Acceptance. It was something Angel had never sought, never felt he deserved. He was a vampire, a demon; he didn't deserve to be accepted by human beings as if he was one of their own. Having a soul did nothing to change his degraded state, of that Angel had always been convinced.

That conviction, he realized, was what had fueled his doomed union with the Slayer. He had loved her because he hated himself. He had loved being in the arms of the one girl in all the world pledged to destroy him. He had loved the illusory hope she had given him that somehow her love would turn him from demon to mortal once more. And that it would give him back the sunlit world he had been ripped from so very long ago that he no longer remembered what sunlight felt like.

But then there was Willow. There had always been Willow, he realized. From the beginning, she had accepted him readily, both demon and man, with a casual ease that stunned him as he recalled each offhand remark, each unthinking gesture that showed how totally she understood and welcomed him as a friend…all of him.

It was after returning from Hell that Angel truly began to see the young woman who had been right there all along, the woman who gave him the acceptance he had never asked for, the friendship he had felt so undeserving of. And who gave her love so freely to a demon that it made Angel sob in envious pain that outshone almost every torment visited on him in Hell.

Now, however, it was Willow who was in pain, Willow who was suffering and needed a friend. And now it was time for Angel to put aside his self-hate and give her his friendship. He lied to himself, saying that he was doing this for Willow's sake alone. That if Buffy weren't so caught up in what even he had to acknowledge was the sputtering and dying of their "forever" love that she couldn't be there for her best friend, he wouldn't have even tried to enter Willow's life. That his motives were altruistic and his feelings were solely platonic. But deep inside, Angel knew his self-justifications were utterly false.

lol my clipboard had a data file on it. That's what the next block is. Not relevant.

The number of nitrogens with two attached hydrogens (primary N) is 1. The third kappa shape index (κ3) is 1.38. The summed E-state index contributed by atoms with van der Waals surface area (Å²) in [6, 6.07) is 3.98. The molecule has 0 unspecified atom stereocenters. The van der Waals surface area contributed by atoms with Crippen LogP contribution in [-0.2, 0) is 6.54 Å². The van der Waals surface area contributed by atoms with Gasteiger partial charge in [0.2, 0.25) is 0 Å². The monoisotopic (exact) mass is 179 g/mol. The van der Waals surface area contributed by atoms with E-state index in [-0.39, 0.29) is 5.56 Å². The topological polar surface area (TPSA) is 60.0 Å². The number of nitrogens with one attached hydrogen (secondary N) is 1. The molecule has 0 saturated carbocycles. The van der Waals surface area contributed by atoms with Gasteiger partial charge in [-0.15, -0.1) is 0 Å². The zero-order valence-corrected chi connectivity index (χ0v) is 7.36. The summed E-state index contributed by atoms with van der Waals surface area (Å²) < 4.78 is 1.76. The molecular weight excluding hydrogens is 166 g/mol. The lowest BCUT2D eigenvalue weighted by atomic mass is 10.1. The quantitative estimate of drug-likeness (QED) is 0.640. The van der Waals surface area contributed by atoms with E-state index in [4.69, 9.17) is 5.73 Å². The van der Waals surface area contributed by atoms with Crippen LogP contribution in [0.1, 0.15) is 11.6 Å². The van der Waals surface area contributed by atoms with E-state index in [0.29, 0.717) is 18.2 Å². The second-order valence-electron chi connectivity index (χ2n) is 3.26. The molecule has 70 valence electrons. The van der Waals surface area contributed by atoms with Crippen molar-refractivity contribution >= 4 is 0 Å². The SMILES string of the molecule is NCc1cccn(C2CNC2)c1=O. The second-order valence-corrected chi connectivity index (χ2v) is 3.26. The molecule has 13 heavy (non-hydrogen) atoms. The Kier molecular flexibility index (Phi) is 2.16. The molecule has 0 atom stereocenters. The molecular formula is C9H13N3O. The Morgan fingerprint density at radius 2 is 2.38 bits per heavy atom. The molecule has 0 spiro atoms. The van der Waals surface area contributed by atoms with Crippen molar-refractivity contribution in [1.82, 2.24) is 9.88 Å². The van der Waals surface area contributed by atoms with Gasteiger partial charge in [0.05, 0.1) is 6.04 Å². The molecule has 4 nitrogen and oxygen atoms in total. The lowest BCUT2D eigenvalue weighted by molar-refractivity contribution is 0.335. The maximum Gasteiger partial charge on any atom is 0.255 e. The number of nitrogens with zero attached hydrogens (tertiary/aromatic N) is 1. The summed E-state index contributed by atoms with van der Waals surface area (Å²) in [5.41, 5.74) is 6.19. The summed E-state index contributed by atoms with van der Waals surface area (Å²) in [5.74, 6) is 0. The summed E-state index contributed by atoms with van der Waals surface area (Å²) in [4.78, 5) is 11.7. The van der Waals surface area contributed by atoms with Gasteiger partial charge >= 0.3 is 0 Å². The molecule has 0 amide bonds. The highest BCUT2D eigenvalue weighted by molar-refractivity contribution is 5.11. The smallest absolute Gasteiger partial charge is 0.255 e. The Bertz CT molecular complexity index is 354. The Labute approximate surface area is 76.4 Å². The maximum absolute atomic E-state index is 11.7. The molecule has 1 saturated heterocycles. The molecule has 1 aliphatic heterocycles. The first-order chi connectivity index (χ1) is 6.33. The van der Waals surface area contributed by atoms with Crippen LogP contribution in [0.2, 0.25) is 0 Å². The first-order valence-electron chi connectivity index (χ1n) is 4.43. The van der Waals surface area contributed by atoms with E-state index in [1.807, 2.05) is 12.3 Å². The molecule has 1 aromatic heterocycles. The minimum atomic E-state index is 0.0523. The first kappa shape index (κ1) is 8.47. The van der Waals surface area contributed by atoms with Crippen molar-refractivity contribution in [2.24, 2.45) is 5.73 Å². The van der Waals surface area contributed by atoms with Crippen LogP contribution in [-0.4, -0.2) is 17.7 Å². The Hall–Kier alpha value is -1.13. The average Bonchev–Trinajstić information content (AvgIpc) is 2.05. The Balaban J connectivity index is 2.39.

Every night he went to Willow, every night he held her while she cried; it was all more about himself than it was about Willow, more about having even a taste of what he dreamed of than about helping her deal with her heartbreak. Every word he spoke when he told her he hoped Oz would forgive her, indeed that he was sure he would, was a lie. Angel had no more desire to see Willow back in the werewolf's arms than he did to return to Hell. But as much as he longed to tell her he loved her, as much as his demon roared for him to take her and make her his own, he knew he couldn't. For surely even a kiss from Willow would cost him the soul that she herself had nearly died to give him. And as much as Angel might dream of a future with Willow by his side, he couldn't ask her to give up, not only the sunlight, but love, at least the kind of love that could give her everything she would want.

So, as Angel knocked once more on the balcony doors that led to Willow's bedroom, he gritted his teeth and prepared to be her understanding friend once more; to hear her hopes for a future with Oz and her pain that he hadn't forgiven her yet. At least, Angel consoled himself, he would be holding Willow in his arms and basking in her trust and her acceptance. It wasn't love. But it was something.